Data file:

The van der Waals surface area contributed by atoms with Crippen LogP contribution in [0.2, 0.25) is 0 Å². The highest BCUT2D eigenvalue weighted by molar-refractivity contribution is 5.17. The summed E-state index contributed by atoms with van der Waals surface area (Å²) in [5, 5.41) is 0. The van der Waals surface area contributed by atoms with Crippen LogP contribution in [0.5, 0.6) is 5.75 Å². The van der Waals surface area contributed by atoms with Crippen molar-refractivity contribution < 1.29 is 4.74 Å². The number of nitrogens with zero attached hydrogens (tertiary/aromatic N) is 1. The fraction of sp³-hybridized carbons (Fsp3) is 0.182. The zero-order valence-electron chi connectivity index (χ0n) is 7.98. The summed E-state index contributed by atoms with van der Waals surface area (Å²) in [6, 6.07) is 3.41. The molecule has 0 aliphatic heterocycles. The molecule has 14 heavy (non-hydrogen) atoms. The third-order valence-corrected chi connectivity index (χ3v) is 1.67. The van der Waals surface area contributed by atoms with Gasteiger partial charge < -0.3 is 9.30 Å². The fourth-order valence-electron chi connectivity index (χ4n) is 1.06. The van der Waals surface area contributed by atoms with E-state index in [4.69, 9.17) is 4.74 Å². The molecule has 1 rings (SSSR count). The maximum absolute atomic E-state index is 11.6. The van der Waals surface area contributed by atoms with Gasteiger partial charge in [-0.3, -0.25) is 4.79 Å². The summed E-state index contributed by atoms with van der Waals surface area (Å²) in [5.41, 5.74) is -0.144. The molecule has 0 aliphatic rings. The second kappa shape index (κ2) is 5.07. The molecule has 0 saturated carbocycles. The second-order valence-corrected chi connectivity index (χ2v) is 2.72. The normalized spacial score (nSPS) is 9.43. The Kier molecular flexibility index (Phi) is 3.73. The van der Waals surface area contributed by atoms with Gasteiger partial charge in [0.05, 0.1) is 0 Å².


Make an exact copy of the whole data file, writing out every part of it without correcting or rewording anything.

The van der Waals surface area contributed by atoms with Crippen LogP contribution in [0.2, 0.25) is 0 Å². The highest BCUT2D eigenvalue weighted by molar-refractivity contribution is 5.17. The summed E-state index contributed by atoms with van der Waals surface area (Å²) in [5, 5.41) is 0. The van der Waals surface area contributed by atoms with Crippen LogP contribution in [0.5, 0.6) is 5.75 Å². The van der Waals surface area contributed by atoms with Crippen molar-refractivity contribution < 1.29 is 4.74 Å². The number of nitrogens with zero attached hydrogens (tertiary/aromatic N) is 1. The fraction of sp³-hybridized carbons (Fsp3) is 0.182. The zero-order valence-electron chi connectivity index (χ0n) is 7.98. The summed E-state index contributed by atoms with van der Waals surface area (Å²) in [6, 6.07) is 3.41. The molecule has 0 aliphatic heterocycles. The molecule has 14 heavy (non-hydrogen) atoms. The third-order valence-corrected chi connectivity index (χ3v) is 1.67. The van der Waals surface area contributed by atoms with Gasteiger partial charge < -0.3 is 9.30 Å². The fourth-order valence-electron chi connectivity index (χ4n) is 1.06. The van der Waals surface area contributed by atoms with E-state index in [4.69, 9.17) is 4.74 Å². The molecule has 1 rings (SSSR count). The maximum absolute atomic E-state index is 11.6. The van der Waals surface area contributed by atoms with Gasteiger partial charge in [-0.3, -0.25) is 4.79 Å². The summed E-state index contributed by atoms with van der Waals surface area (Å²) in [5.41, 5.74) is -0.144. The molecule has 0 aliphatic rings. The second kappa shape index (κ2) is 5.07. The molecule has 0 saturated carbocycles. The second-order valence-corrected chi connectivity index (χ2v) is 2.72. The normalized spacial score (nSPS) is 9.43. The Kier molecular flexibility index (Phi) is 3.73. The van der Waals surface area contributed by atoms with Gasteiger partial charge in [0.05, 0.1) is 0 Å².